Monday, May 08, 2006

Returning Null Objects

What does it 'mean' when a method call returns a Null object?

I believe you must define interfaces very carefully. Firstly, because once an interface is in use it is difficult to change later. Second, because every method name, parameter, output is part of the description of what the interface does. The interface 'expresses' a mental model to the developer using it. It explains how the library works, or presents a mental model that can be used to apply the library effectively. The interface tells the developer how the library 'works', so while the code only deals with inputs and outputs, we developers use interface I/O to fabricate an understanding of what's happening under the covers. It is therefore important to specify an interface carefully. So, with that in mind, I propose a few instances where it makes sense to return a Null object from a method.


If you are not using exceptions to relay errors, or unexpected system conditions, and you are instead setting a global or passed-in error structure, your method should return a Null object reference. You don't want the processing to continue as if nothing was wrong. In the case of an error, the application should proceed into recovery mode. Oh look, I got a Null, something bad must have happened. I can either check the error structure and avoid using the Null object, or I can ignore the error structure and get an Null Object exception (No! Bad programmer!).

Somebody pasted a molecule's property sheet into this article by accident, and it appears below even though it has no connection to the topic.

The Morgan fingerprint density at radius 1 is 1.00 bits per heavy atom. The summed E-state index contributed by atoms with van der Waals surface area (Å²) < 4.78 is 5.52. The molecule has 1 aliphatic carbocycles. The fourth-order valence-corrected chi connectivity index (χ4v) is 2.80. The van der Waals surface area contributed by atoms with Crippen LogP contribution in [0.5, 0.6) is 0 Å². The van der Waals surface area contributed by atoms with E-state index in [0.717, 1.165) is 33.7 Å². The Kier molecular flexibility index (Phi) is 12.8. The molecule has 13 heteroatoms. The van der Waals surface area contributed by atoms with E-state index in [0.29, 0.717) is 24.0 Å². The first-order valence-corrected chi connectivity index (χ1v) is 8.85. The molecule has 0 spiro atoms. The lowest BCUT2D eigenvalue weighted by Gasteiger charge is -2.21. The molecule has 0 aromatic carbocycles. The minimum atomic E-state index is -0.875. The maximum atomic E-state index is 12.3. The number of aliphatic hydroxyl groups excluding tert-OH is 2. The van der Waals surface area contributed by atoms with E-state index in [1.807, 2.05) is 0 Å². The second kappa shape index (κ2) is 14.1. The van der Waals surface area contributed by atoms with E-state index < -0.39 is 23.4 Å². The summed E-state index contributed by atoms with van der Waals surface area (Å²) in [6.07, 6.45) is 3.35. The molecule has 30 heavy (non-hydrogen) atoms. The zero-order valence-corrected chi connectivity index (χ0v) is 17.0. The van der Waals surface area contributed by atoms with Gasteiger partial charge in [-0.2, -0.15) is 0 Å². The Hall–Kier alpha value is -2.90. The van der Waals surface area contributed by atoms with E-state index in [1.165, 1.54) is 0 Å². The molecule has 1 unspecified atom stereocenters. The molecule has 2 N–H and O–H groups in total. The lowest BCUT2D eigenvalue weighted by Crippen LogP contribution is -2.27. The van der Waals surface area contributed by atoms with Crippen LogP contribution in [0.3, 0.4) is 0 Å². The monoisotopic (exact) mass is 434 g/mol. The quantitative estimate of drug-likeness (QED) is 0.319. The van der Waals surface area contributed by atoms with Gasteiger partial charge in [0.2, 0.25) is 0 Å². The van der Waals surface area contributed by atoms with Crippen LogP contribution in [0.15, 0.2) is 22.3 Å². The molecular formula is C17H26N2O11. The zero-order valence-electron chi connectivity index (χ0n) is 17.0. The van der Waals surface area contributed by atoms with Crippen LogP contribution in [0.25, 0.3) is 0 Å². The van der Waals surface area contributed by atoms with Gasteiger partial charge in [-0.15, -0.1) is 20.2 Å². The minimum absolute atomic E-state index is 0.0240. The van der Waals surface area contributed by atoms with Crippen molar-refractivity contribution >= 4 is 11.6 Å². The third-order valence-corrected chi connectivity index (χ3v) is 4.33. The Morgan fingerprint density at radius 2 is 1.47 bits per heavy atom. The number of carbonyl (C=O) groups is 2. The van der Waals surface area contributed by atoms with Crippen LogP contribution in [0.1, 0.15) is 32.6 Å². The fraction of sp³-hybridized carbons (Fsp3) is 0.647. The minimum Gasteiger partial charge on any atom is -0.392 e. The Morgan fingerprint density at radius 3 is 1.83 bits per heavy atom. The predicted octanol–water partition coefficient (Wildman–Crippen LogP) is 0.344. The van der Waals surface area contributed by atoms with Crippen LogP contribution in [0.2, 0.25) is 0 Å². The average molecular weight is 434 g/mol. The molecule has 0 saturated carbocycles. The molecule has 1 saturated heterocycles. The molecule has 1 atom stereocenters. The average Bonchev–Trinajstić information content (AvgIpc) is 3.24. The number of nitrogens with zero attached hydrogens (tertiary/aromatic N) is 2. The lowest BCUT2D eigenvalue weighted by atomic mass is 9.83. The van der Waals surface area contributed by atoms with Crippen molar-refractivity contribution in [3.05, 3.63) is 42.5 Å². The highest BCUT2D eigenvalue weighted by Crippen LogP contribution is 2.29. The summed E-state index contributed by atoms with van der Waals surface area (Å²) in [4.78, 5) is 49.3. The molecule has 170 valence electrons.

Object not found

In many cases I have returned Null from a 'find' or 'get' method when it was unable to retrieve a requested object. While it is necessary to check the return value for Null in these cases, the implementation is simple. A Null object is sometimes even acceptable, as it forms an input to another method which allows a null parameter. I am still in favor of this use of Null object references. After all the database supports the concept of Null too.

Null Object Pattern

The Null Object Pattern entails essentially 'stubbing' out methods and creating an indistiguishable object from the real object. The client object can use the Null object as it would the real thing, and no unpleasant Null checks are required.
I believe the Null Object Pattern is only useful for stubbing out code, where the object's behavior is not important to the client object. Maybe I can stub out the application logging object for example. If I haven't configured my logging, the logging system returns a Null logging object that doesn't fail on the log call, but does nothing. I can't however, stub out the Math object from which I am expecting performance of important calculations. It seems that I would be at risk of introducing difficult to find bugs, I would rather get an 'object reference not set' exception than a series of zeroes displayed in a report.

Empty List or Null

If my method returns a list of objects, and there are no objects to return, it makes sense to me to return an empty list. See Tor Norbye's blog post on this. You certainly can't return either Null or empty list and ascribe the same meaning to both, they're two different things. Empty list is easy, no objects found. Null? That just means an error to me, like the object wasn't properly initialized or something.

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